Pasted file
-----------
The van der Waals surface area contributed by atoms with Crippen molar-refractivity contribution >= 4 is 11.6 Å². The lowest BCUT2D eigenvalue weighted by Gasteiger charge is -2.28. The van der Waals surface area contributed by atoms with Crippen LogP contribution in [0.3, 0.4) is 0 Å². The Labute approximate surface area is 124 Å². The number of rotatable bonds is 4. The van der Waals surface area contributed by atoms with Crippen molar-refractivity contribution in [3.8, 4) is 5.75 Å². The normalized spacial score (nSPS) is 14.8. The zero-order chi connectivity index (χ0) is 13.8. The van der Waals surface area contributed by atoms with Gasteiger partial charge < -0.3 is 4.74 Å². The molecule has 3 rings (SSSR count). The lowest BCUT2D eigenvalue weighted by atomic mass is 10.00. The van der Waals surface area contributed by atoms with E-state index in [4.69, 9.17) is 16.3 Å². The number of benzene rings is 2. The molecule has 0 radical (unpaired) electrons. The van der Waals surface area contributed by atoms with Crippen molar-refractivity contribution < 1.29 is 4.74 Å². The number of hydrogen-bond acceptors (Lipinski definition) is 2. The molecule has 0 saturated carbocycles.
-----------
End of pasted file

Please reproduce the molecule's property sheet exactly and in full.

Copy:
The van der Waals surface area contributed by atoms with Crippen molar-refractivity contribution >= 4 is 11.6 Å². The lowest BCUT2D eigenvalue weighted by Gasteiger charge is -2.28. The van der Waals surface area contributed by atoms with Crippen LogP contribution in [0.3, 0.4) is 0 Å². The Labute approximate surface area is 124 Å². The number of rotatable bonds is 4. The van der Waals surface area contributed by atoms with Crippen molar-refractivity contribution in [3.8, 4) is 5.75 Å². The normalized spacial score (nSPS) is 14.8. The zero-order chi connectivity index (χ0) is 13.8. The van der Waals surface area contributed by atoms with Gasteiger partial charge < -0.3 is 4.74 Å². The molecule has 3 rings (SSSR count). The lowest BCUT2D eigenvalue weighted by atomic mass is 10.00. The van der Waals surface area contributed by atoms with E-state index in [4.69, 9.17) is 16.3 Å². The number of benzene rings is 2. The molecule has 0 radical (unpaired) electrons. The van der Waals surface area contributed by atoms with Crippen molar-refractivity contribution < 1.29 is 4.74 Å². The number of hydrogen-bond acceptors (Lipinski definition) is 2. The molecule has 0 saturated carbocycles.